Is ‘slow scholarship’ feasible in the competitive context of academic careers where managerialism, self-promotion, and tick-the-box measures of achievement have become determiners of academic success? This paper interweaves visual, auditory and performative narratives to represent an emerging alternative to the existing paradigm as seven female academics and educators gradually find ways to disrupt and cross the boundaries of their tenuous roles as academics in four regional Australian universities. Over one year, they create a space where new thinking, confidence and wellbeing emerges. They negotiate an ethics of praxis for writing and publishing: this disrupts the self-seeking habitus of academic life, re-constitutes academic writing as an emergent space for speaking back to received values about what counts as research writing; and reconstitutes and acknowledges the intrinsic value of each individual life as a contributing element of the combined strength and energy of the group. These practices are then adopted by a second group of academics who work alongside the first group. This creates a counterpoint to the market-driven rhythm of universities which diminishes academics by demanding that they compete for an increasingly shallow pool of funds. By interweaving words, images, sound and performance over a series of publications the authors demonstrate the power of arts-informed storytelling to disrupt the habitus and expectations of academic life. More important than the publications generated in that emergent space is the evidence that ‘slow scholarship’ practiced within a cooperative group where listening is as important as talking can generate a powerful ethic of care for self and other. In turn this re-humanising of the research space can re-vivify personal and professional wellbeing cross multiple dimensions by creating new personal, social and academic frameworks for ‘being an academic’.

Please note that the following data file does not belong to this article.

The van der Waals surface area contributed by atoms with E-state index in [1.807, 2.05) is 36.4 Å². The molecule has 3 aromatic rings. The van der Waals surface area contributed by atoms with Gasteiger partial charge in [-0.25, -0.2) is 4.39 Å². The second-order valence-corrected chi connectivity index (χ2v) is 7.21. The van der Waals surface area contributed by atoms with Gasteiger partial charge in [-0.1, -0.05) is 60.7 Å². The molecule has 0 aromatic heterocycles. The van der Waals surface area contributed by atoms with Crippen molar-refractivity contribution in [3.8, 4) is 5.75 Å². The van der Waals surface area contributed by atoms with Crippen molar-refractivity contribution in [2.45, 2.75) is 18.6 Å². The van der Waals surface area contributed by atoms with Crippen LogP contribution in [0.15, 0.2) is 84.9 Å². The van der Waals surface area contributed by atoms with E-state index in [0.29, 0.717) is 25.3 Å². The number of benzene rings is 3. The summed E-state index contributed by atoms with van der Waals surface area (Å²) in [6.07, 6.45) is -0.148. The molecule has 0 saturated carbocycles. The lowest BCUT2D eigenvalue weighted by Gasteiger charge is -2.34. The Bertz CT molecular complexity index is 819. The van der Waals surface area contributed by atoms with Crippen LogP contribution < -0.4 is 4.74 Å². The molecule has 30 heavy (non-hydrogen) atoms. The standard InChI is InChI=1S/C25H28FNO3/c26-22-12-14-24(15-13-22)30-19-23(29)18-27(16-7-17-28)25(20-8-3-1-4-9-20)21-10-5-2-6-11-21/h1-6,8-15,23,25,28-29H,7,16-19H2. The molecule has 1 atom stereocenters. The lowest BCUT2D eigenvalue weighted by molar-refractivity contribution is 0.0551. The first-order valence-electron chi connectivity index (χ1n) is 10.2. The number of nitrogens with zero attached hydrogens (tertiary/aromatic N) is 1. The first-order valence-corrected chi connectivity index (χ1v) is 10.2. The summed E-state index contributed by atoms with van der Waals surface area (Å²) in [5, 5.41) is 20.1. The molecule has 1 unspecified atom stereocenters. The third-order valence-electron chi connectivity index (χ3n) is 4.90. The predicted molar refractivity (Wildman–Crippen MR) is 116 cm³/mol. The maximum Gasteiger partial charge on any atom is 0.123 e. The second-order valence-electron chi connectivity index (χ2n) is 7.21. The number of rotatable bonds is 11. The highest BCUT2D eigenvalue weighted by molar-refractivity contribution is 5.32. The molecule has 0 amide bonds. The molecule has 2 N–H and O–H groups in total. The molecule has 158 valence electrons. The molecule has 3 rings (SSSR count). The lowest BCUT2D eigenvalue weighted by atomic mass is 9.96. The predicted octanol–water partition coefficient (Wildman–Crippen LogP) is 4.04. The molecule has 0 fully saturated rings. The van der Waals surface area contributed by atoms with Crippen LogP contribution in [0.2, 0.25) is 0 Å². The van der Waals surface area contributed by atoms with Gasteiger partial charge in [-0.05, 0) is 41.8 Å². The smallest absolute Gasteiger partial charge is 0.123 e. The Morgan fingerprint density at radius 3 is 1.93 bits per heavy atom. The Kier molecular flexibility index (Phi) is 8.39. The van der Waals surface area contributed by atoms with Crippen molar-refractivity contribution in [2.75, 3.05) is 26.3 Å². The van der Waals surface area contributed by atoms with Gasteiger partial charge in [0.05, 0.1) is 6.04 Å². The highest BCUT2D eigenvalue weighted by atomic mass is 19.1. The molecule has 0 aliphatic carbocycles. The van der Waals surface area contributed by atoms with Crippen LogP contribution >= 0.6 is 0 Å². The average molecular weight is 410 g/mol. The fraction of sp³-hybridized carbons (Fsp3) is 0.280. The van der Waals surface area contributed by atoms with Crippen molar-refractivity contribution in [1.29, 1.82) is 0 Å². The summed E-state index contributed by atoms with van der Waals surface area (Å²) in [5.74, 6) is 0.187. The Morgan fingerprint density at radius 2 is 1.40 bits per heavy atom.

6th Midterm Conference of the European Sociological Association's Research Network Sociology of Culture (RN7): Emergent Culture, Exeter, United Kingdom 16-18 November 2016